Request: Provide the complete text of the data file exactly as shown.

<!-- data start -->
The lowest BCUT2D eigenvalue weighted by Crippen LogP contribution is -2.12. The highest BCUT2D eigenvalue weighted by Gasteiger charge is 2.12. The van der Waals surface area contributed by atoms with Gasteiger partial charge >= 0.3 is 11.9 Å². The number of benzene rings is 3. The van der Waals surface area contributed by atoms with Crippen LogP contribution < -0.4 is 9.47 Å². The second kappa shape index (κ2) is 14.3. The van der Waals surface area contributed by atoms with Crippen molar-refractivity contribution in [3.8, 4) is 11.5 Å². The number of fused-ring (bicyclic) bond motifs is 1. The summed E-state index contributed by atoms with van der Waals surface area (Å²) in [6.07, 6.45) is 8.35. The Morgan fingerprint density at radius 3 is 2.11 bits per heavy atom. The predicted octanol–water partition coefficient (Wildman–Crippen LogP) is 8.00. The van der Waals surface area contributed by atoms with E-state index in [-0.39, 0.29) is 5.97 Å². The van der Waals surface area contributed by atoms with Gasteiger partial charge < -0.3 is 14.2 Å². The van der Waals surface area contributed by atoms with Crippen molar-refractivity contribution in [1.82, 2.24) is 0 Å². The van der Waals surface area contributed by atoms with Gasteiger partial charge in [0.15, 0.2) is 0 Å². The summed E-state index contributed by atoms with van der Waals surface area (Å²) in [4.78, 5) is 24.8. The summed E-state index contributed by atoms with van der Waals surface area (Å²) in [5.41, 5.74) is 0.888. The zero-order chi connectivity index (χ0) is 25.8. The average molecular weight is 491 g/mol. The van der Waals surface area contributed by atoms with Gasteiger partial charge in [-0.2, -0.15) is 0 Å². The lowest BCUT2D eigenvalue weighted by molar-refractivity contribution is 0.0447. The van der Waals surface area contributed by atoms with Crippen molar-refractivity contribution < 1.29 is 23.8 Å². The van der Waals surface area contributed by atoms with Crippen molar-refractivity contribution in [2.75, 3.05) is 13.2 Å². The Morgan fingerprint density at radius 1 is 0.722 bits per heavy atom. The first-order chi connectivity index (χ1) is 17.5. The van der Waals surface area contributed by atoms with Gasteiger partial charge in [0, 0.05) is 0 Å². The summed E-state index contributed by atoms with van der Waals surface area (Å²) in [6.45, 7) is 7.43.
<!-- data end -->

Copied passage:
The lowest BCUT2D eigenvalue weighted by Crippen LogP contribution is -2.12. The highest BCUT2D eigenvalue weighted by Gasteiger charge is 2.12. The van der Waals surface area contributed by atoms with Gasteiger partial charge >= 0.3 is 11.9 Å². The number of benzene rings is 3. The van der Waals surface area contributed by atoms with Crippen LogP contribution < -0.4 is 9.47 Å². The second kappa shape index (κ2) is 14.3. The van der Waals surface area contributed by atoms with Crippen molar-refractivity contribution in [3.8, 4) is 11.5 Å². The number of fused-ring (bicyclic) bond motifs is 1. The summed E-state index contributed by atoms with van der Waals surface area (Å²) in [6.07, 6.45) is 8.35. The Morgan fingerprint density at radius 3 is 2.11 bits per heavy atom. The predicted octanol–water partition coefficient (Wildman–Crippen LogP) is 8.00. The van der Waals surface area contributed by atoms with E-state index in [-0.39, 0.29) is 5.97 Å². The van der Waals surface area contributed by atoms with Gasteiger partial charge < -0.3 is 14.2 Å². The van der Waals surface area contributed by atoms with Crippen molar-refractivity contribution in [1.82, 2.24) is 0 Å². The van der Waals surface area contributed by atoms with Gasteiger partial charge in [0.15, 0.2) is 0 Å². The summed E-state index contributed by atoms with van der Waals surface area (Å²) in [4.78, 5) is 24.8. The summed E-state index contributed by atoms with van der Waals surface area (Å²) in [5.41, 5.74) is 0.888. The zero-order chi connectivity index (χ0) is 25.8. The average molecular weight is 491 g/mol. The van der Waals surface area contributed by atoms with Gasteiger partial charge in [-0.2, -0.15) is 0 Å². The lowest BCUT2D eigenvalue weighted by molar-refractivity contribution is 0.0447. The van der Waals surface area contributed by atoms with Crippen molar-refractivity contribution < 1.29 is 23.8 Å². The van der Waals surface area contributed by atoms with Crippen molar-refractivity contribution in [2.75, 3.05) is 13.2 Å². The Morgan fingerprint density at radius 1 is 0.722 bits per heavy atom. The first-order chi connectivity index (χ1) is 17.5. The van der Waals surface area contributed by atoms with Gasteiger partial charge in [0, 0.05) is 0 Å². The summed E-state index contributed by atoms with van der Waals surface area (Å²) in [6.45, 7) is 7.43.